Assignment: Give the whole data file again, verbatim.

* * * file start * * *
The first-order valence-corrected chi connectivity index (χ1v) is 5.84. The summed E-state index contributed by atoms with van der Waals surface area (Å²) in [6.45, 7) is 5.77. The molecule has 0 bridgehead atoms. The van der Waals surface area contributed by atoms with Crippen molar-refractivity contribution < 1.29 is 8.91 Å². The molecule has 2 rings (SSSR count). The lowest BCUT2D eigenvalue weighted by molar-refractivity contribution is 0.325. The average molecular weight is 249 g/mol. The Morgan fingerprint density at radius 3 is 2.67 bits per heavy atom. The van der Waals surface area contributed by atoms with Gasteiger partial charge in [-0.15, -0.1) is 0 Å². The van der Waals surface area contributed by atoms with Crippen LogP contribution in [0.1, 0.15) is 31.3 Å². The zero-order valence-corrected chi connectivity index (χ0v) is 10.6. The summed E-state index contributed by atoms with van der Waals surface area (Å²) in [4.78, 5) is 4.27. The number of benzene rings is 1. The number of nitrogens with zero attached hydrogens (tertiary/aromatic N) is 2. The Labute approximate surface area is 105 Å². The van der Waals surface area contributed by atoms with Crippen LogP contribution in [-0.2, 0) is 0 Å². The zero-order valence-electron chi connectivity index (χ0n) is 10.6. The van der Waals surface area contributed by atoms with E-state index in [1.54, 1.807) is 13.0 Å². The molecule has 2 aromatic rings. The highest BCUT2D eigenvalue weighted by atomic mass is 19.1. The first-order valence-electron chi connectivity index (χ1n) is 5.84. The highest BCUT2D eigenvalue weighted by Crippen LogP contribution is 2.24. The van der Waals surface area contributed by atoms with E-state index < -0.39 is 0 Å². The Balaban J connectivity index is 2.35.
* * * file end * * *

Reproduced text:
The first-order valence-corrected chi connectivity index (χ1v) is 5.84. The summed E-state index contributed by atoms with van der Waals surface area (Å²) in [6.45, 7) is 5.77. The molecule has 0 bridgehead atoms. The van der Waals surface area contributed by atoms with Crippen molar-refractivity contribution < 1.29 is 8.91 Å². The molecule has 2 rings (SSSR count). The lowest BCUT2D eigenvalue weighted by molar-refractivity contribution is 0.325. The average molecular weight is 249 g/mol. The Morgan fingerprint density at radius 3 is 2.67 bits per heavy atom. The van der Waals surface area contributed by atoms with Gasteiger partial charge in [-0.15, -0.1) is 0 Å². The van der Waals surface area contributed by atoms with Crippen LogP contribution in [0.1, 0.15) is 31.3 Å². The zero-order valence-corrected chi connectivity index (χ0v) is 10.6. The summed E-state index contributed by atoms with van der Waals surface area (Å²) in [4.78, 5) is 4.27. The number of benzene rings is 1. The number of nitrogens with zero attached hydrogens (tertiary/aromatic N) is 2. The Labute approximate surface area is 105 Å². The van der Waals surface area contributed by atoms with Crippen LogP contribution in [-0.2, 0) is 0 Å². The zero-order valence-electron chi connectivity index (χ0n) is 10.6. The van der Waals surface area contributed by atoms with E-state index in [1.54, 1.807) is 13.0 Å². The molecule has 2 aromatic rings. The highest BCUT2D eigenvalue weighted by atomic mass is 19.1. The first-order valence-electron chi connectivity index (χ1n) is 5.84. The highest BCUT2D eigenvalue weighted by Crippen LogP contribution is 2.24. The van der Waals surface area contributed by atoms with E-state index < -0.39 is 0 Å². The Balaban J connectivity index is 2.35.